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Kylie's 'thing' is agility - but tricks training is a close second. Molly, honestly... she turns on for agility and she might turn onto it more with time, but what really lights her up is anything with a disc. She's so intense and alive and happy and just in her element with it that it's pretty stunning. I wish we had more related to disc around here, but if we do I haven't found it.

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To be honest I have not tried anything but agility, I teach tricks for fun, at the moment we spend a lot of time working on tricks for his rehab program, I think anything that involved working with me Rievaulx would be happy doing, he enjoys most things in life. If my next dog hates agility then I am in trouble I won't make him play, he can be a happy pet, but I doubt I will seek out another sport for him.

Kristine, I am amused by your comment about freestyle people saying agility people don't have the same bond, it is what us agility people are saying about flyball

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I honestly think it's a pretty rare dog who likes working with their person who won't at least have *fun* playing at most dog sports, honestly. It's a rare dog that doesn't want to play with their owner, even in games they don't quite see the point in. I think though that when you try a few you can tell when the dog is lighting up and latching on and understanding and loving it, as opposed to having a good time. I also think that unless you've tried several things, you don't really know and I don't think there's any harm done either way.


They all encourage people and their dogs to work together, train, bond, and play, and at the end of the day that's kind of the point of every last dog sport out there. Dogs and people having fun doing things together.

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This past week I've been more into it since I've taken the box home. It's given me a lot of time to work with Kieran without the pressure of all the other dogs who need to practice. Sometimes, when I know the number of dogs who still need a turn before Kieran can go again, it just makes everything drag for me. I guess I'm just a little selfish in that sense.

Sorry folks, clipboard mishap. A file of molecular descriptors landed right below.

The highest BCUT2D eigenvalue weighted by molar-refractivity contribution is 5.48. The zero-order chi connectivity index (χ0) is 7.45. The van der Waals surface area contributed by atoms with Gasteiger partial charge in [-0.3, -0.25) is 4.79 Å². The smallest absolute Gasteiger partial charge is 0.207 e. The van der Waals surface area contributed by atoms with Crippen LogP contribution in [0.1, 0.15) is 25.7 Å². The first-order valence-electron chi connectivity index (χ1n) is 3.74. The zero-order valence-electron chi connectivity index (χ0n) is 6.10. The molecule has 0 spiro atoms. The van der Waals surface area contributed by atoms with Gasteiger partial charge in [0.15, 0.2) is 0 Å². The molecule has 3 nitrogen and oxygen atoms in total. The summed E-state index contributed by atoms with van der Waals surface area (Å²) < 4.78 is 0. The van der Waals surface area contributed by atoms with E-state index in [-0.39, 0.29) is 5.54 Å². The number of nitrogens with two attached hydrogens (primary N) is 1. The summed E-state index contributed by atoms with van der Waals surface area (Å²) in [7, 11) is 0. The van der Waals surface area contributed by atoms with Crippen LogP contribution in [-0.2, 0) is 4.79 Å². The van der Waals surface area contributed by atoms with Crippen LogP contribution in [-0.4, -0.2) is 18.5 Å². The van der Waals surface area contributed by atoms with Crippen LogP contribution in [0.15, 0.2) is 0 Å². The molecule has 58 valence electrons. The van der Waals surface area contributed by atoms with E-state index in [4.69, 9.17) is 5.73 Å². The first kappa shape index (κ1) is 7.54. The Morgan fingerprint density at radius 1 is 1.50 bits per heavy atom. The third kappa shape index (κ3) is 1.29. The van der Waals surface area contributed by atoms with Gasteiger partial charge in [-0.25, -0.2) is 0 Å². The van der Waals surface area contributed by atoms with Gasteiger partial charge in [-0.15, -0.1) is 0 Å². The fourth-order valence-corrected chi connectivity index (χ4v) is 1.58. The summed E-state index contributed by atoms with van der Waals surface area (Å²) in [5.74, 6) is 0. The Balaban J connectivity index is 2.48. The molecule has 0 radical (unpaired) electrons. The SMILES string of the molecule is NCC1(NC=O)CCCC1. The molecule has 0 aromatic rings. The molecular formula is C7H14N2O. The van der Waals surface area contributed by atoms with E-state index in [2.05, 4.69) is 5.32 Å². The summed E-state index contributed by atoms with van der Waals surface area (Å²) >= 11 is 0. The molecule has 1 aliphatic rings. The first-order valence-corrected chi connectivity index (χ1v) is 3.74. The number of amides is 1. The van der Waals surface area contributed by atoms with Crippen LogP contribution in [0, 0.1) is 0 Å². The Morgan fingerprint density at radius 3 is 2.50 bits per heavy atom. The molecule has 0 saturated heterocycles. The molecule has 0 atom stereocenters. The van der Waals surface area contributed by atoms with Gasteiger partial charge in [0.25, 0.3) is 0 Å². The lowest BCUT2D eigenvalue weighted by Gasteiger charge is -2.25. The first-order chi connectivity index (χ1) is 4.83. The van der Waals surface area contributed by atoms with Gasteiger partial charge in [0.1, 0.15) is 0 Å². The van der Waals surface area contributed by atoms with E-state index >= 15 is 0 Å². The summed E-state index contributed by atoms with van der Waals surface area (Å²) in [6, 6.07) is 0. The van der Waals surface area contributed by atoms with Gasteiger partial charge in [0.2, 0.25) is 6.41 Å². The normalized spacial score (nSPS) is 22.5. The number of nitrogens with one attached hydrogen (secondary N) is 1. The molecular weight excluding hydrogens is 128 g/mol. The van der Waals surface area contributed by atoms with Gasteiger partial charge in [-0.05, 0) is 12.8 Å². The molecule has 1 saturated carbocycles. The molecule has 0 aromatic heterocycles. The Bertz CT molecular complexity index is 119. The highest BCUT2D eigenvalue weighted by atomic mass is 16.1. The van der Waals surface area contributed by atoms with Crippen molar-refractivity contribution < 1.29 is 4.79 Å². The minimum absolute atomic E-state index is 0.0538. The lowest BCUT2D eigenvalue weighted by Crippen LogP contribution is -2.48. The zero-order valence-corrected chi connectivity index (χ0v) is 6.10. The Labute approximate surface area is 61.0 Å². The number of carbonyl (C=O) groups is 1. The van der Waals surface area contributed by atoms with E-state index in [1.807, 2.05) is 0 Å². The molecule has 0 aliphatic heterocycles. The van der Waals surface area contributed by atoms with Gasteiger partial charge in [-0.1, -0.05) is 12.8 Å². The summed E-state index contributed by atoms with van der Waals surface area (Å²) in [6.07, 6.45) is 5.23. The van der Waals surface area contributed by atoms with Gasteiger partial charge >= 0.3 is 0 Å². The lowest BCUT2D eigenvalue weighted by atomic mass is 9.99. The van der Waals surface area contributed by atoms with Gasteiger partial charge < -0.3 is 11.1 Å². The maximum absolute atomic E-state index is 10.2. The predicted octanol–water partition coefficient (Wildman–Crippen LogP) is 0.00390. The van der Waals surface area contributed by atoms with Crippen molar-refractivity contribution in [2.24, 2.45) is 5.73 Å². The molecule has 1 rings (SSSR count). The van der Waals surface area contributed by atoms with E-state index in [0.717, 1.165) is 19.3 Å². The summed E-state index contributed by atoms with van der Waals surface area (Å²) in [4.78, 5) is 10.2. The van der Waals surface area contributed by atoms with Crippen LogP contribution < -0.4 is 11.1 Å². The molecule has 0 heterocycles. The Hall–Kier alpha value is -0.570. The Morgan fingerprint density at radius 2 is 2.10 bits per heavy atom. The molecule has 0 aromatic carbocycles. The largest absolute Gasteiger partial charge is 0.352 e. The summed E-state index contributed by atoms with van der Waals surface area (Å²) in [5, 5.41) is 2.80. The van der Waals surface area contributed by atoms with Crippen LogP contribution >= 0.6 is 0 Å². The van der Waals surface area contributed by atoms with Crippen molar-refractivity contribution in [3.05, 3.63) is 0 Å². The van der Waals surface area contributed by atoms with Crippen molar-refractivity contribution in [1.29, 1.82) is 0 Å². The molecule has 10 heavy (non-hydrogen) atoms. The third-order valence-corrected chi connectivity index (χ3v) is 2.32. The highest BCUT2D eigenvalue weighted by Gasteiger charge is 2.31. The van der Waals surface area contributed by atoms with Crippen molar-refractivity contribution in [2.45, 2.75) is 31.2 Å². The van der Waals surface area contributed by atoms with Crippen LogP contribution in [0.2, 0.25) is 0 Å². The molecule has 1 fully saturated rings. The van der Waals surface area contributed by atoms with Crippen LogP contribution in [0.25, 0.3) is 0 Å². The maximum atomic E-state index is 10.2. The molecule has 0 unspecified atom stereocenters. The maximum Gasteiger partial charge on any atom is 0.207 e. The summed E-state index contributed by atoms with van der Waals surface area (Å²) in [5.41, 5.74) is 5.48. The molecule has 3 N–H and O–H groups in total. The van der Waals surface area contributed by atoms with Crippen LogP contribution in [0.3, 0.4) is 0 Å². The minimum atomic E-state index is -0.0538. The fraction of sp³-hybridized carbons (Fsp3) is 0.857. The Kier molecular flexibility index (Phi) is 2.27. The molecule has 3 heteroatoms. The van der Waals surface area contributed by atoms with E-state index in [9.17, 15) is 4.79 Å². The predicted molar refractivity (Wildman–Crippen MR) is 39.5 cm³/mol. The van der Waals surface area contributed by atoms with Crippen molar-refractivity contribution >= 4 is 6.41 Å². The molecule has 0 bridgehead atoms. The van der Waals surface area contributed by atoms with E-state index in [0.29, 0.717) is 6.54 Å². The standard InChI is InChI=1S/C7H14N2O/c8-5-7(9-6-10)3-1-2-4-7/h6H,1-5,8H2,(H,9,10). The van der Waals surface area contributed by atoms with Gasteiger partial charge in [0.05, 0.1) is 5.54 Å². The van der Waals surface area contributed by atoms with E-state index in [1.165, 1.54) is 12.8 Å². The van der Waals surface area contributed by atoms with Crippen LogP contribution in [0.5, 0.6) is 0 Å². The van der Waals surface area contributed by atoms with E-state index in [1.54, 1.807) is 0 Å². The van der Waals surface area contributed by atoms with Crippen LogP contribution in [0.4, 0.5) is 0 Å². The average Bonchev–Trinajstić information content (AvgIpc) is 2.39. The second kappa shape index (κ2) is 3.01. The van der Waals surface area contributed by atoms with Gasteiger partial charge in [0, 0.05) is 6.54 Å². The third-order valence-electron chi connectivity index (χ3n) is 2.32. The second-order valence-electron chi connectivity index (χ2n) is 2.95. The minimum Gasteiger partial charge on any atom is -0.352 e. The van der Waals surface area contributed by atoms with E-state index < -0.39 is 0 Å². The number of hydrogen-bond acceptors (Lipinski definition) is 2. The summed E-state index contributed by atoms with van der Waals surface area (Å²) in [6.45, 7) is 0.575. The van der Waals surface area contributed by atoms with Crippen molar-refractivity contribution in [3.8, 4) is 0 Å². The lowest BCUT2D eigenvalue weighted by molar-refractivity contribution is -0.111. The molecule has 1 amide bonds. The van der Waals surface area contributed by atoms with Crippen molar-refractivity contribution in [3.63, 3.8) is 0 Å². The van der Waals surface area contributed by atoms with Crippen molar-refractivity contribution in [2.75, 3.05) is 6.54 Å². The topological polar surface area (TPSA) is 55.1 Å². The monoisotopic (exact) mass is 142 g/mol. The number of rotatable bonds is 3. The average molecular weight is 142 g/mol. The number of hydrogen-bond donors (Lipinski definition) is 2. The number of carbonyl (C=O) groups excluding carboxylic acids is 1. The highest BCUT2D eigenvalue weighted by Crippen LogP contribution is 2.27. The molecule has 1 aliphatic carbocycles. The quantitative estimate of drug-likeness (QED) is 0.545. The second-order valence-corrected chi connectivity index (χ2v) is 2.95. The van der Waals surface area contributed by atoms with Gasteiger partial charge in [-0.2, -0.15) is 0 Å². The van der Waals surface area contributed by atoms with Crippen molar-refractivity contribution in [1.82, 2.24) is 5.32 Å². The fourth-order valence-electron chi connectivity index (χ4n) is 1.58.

I think a lot of what was missing for me with Kieran was box hits without the ball. I can do it at home with a plain board, but I'm sure it feels a lot different to Kieran.

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I couldn't do flyball at gunpoint. The noise-level! AAaaaaaaaaaaaHHHHHH! And then there's the risk of repetitive stress injury.

 

If I was younger and fitter I'd be into parkour. You can do it anywhere. You can do it for free. Although I understand there are parkour titles now.

 

 

A skateboard, a dirt skateboard and a fit dog would be my idea of heaven. If I had a friend to run with I would be in 7th heaven. Not interested in competitions, titles, endless repetition. Always been a lone wolf. Now if I was just 40 years younger…

 

Don't mean to diss anyone into flyball, competition in agility, obedience and the like. :) Just not for me... But, check out parkour. It might be the thang.

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Well said Capt Jack.

 

I have been very surprised to find that my young agility hopeful actually seems to enjoy competitive obedience. Personally I find it boring but what the heck if it floats his boat? We can do it occasionally. Maybe Rally but that's even less attractive to me - too much stop and start.

 

Agility will hopefully be the thing we both enjoy.

 

Skip over Freestyle.